Re: [RFC] simple_lmk: Introduce Simple Low Memory Killer for Android
From: Suren Baghdasaryan
Date: Tue Mar 12 2019 - 10:37:15 EST
On Tue, Mar 12, 2019 at 1:05 AM Michal Hocko <mhocko@xxxxxxxxxx> wrote:
> On Mon 11-03-19 15:15:35, Suren Baghdasaryan wrote:
> > On Mon, Mar 11, 2019 at 1:46 PM Sultan Alsawaf <sultan@xxxxxxxxxxxxxxx> wrote:
> > >
> > > On Mon, Mar 11, 2019 at 01:10:36PM -0700, Suren Baghdasaryan wrote:
> > > > The idea seems interesting although I need to think about this a bit
> > > > more. Killing processes based on failed page allocation might backfire
> > > > during transient spikes in memory usage.
> > >
> > > This issue could be alleviated if tasks could be killed and have their pages
> > > reaped faster. Currently, Linux takes a _very_ long time to free a task's memory
> > > after an initial privileged SIGKILL is sent to a task, even with the task's
> > > priority being set to the highest possible (so unwanted scheduler preemption
> > > starving dying tasks of CPU time is not the issue at play here). I've
> > > frequently measured the difference in time between when a SIGKILL is sent for a
> > > task and when free_task() is called for that task to be hundreds of
> > > milliseconds, which is incredibly long. AFAIK, this is a problem that LMKD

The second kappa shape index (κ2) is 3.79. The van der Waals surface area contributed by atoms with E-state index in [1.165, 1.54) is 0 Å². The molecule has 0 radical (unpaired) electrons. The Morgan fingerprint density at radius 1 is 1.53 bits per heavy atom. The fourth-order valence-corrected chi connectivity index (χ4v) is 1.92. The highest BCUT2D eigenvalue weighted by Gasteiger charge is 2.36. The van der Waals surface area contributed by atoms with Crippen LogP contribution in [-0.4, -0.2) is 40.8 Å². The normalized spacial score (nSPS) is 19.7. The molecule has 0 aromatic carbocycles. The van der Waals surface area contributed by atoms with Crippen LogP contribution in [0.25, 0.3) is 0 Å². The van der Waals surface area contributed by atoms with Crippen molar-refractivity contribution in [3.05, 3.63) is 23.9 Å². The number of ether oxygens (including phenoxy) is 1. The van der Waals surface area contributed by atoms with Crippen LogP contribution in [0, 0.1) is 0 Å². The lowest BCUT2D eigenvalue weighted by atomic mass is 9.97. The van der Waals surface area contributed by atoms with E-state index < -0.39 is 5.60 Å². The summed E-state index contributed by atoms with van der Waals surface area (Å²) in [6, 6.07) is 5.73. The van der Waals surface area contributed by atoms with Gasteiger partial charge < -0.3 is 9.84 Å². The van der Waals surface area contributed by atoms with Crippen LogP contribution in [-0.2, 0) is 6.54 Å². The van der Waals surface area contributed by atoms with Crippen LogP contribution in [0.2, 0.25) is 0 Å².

> > > suffers from as well, and perhaps any OOM killer implementation in Linux, since
> > > you cannot evaluate effect you've had on memory pressure by killing a process
> > > for at least several tens of milliseconds.
> > Yeah, killing speed is a well-known problem which we are considering
> > in LMKD. For example the recent LMKD change to assign process being
> > killed to a cpuset cgroup containing big cores cuts the kill time
> > considerably. This is not ideal and we are thinking about better ways
> > to expedite the cleanup process.
> If you design is relies on the speed of killing then it is fundamentally
> flawed AFAICT. You cannot assume anything about how quickly a task dies.
> It might be blocked in an uninterruptible sleep or performin an
> operation which takes some time. Sure, oom_reaper might help here but
That's what I was considering. This is not a silver bullet but
increased speed would not hurt.
> The only way to control the OOM behavior pro-actively is to throttle
> allocation speed. We have memcg high limit for that purpose. Along with
> PSI, I can imagine a reasonably working user space early oom
> notifications and reasonable acting upon that.
That makes sense and we are working in this direction.
> Michal Hocko
> SUSE Labs